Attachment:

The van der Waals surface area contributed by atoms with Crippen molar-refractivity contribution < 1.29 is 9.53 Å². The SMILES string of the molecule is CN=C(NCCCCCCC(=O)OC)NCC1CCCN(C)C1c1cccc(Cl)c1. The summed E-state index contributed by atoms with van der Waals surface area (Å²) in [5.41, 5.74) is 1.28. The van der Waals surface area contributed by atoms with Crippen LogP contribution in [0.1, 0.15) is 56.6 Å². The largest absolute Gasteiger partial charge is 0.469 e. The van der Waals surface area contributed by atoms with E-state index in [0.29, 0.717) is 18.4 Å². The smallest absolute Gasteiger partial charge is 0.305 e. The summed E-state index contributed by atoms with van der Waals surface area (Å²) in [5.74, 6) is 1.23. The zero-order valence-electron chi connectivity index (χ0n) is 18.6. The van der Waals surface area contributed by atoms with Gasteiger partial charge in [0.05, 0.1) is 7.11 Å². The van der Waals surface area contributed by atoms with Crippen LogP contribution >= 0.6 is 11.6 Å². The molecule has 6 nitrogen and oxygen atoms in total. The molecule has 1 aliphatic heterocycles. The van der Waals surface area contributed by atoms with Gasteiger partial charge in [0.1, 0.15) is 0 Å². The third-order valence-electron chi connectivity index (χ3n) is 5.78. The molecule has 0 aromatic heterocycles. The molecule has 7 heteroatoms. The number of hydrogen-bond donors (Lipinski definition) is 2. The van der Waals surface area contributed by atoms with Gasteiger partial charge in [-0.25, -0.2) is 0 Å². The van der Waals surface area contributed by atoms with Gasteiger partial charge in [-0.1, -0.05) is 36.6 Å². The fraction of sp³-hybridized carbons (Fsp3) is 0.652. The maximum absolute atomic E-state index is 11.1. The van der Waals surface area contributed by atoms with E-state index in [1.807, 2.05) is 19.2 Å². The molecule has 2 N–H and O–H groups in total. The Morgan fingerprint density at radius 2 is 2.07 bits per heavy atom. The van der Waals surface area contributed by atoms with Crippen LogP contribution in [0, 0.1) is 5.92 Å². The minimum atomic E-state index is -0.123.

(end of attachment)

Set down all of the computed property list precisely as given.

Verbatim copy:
The van der Waals surface area contributed by atoms with Crippen molar-refractivity contribution < 1.29 is 9.53 Å². The SMILES string of the molecule is CN=C(NCCCCCCC(=O)OC)NCC1CCCN(C)C1c1cccc(Cl)c1. The summed E-state index contributed by atoms with van der Waals surface area (Å²) in [5.41, 5.74) is 1.28. The van der Waals surface area contributed by atoms with Crippen LogP contribution in [0.1, 0.15) is 56.6 Å². The largest absolute Gasteiger partial charge is 0.469 e. The van der Waals surface area contributed by atoms with E-state index in [0.29, 0.717) is 18.4 Å². The smallest absolute Gasteiger partial charge is 0.305 e. The summed E-state index contributed by atoms with van der Waals surface area (Å²) in [5.74, 6) is 1.23. The zero-order valence-electron chi connectivity index (χ0n) is 18.6. The van der Waals surface area contributed by atoms with Gasteiger partial charge in [0.05, 0.1) is 7.11 Å². The van der Waals surface area contributed by atoms with Crippen LogP contribution >= 0.6 is 11.6 Å². The molecule has 6 nitrogen and oxygen atoms in total. The molecule has 1 aliphatic heterocycles. The van der Waals surface area contributed by atoms with Gasteiger partial charge in [0.1, 0.15) is 0 Å². The third-order valence-electron chi connectivity index (χ3n) is 5.78. The molecule has 0 aromatic heterocycles. The molecule has 7 heteroatoms. The number of hydrogen-bond donors (Lipinski definition) is 2. The van der Waals surface area contributed by atoms with Gasteiger partial charge in [-0.25, -0.2) is 0 Å². The van der Waals surface area contributed by atoms with Gasteiger partial charge in [-0.1, -0.05) is 36.6 Å². The fraction of sp³-hybridized carbons (Fsp3) is 0.652. The maximum absolute atomic E-state index is 11.1. The van der Waals surface area contributed by atoms with E-state index in [1.807, 2.05) is 19.2 Å². The molecule has 2 N–H and O–H groups in total. The Morgan fingerprint density at radius 2 is 2.07 bits per heavy atom. The van der Waals surface area contributed by atoms with Crippen LogP contribution in [0, 0.1) is 5.92 Å². The minimum atomic E-state index is -0.123.